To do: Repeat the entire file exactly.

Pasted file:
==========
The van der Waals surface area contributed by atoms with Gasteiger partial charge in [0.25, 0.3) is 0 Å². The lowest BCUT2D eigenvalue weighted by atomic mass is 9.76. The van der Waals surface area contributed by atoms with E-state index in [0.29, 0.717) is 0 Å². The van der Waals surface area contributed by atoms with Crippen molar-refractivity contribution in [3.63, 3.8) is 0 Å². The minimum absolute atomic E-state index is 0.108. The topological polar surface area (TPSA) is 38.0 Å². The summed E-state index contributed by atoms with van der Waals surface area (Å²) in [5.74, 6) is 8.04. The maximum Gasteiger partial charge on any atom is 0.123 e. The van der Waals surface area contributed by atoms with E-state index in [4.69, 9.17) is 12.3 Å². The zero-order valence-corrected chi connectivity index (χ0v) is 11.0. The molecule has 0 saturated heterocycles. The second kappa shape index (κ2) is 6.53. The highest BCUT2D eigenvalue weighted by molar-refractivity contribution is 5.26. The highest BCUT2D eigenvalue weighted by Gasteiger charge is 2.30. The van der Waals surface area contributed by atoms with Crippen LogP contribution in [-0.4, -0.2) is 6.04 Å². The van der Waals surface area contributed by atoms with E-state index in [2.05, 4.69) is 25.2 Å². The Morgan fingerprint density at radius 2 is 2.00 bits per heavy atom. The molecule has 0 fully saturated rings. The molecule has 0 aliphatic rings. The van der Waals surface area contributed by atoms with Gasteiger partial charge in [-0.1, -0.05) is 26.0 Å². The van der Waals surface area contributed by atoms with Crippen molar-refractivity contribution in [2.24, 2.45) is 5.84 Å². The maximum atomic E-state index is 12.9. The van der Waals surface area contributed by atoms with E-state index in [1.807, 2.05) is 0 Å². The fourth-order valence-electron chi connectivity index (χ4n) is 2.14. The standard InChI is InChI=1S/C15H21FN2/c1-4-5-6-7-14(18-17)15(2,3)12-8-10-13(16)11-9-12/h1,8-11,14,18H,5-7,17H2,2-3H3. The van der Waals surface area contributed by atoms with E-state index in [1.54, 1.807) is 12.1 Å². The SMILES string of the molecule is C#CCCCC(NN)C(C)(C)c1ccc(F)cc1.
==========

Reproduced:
The van der Waals surface area contributed by atoms with Gasteiger partial charge in [0.25, 0.3) is 0 Å². The lowest BCUT2D eigenvalue weighted by atomic mass is 9.76. The van der Waals surface area contributed by atoms with E-state index in [0.29, 0.717) is 0 Å². The van der Waals surface area contributed by atoms with Crippen molar-refractivity contribution in [3.63, 3.8) is 0 Å². The minimum absolute atomic E-state index is 0.108. The topological polar surface area (TPSA) is 38.0 Å². The summed E-state index contributed by atoms with van der Waals surface area (Å²) in [5.74, 6) is 8.04. The maximum Gasteiger partial charge on any atom is 0.123 e. The van der Waals surface area contributed by atoms with E-state index in [4.69, 9.17) is 12.3 Å². The zero-order valence-corrected chi connectivity index (χ0v) is 11.0. The molecule has 0 saturated heterocycles. The second kappa shape index (κ2) is 6.53. The highest BCUT2D eigenvalue weighted by molar-refractivity contribution is 5.26. The highest BCUT2D eigenvalue weighted by Gasteiger charge is 2.30. The van der Waals surface area contributed by atoms with Crippen LogP contribution in [-0.4, -0.2) is 6.04 Å². The van der Waals surface area contributed by atoms with E-state index in [2.05, 4.69) is 25.2 Å². The Morgan fingerprint density at radius 2 is 2.00 bits per heavy atom. The molecule has 0 fully saturated rings. The molecule has 0 aliphatic rings. The van der Waals surface area contributed by atoms with Gasteiger partial charge in [-0.1, -0.05) is 26.0 Å². The van der Waals surface area contributed by atoms with Crippen molar-refractivity contribution in [2.24, 2.45) is 5.84 Å². The maximum atomic E-state index is 12.9. The van der Waals surface area contributed by atoms with E-state index in [1.807, 2.05) is 0 Å². The fourth-order valence-electron chi connectivity index (χ4n) is 2.14. The standard InChI is InChI=1S/C15H21FN2/c1-4-5-6-7-14(18-17)15(2,3)12-8-10-13(16)11-9-12/h1,8-11,14,18H,5-7,17H2,2-3H3. The van der Waals surface area contributed by atoms with E-state index in [1.54, 1.807) is 12.1 Å². The SMILES string of the molecule is C#CCCCC(NN)C(C)(C)c1ccc(F)cc1.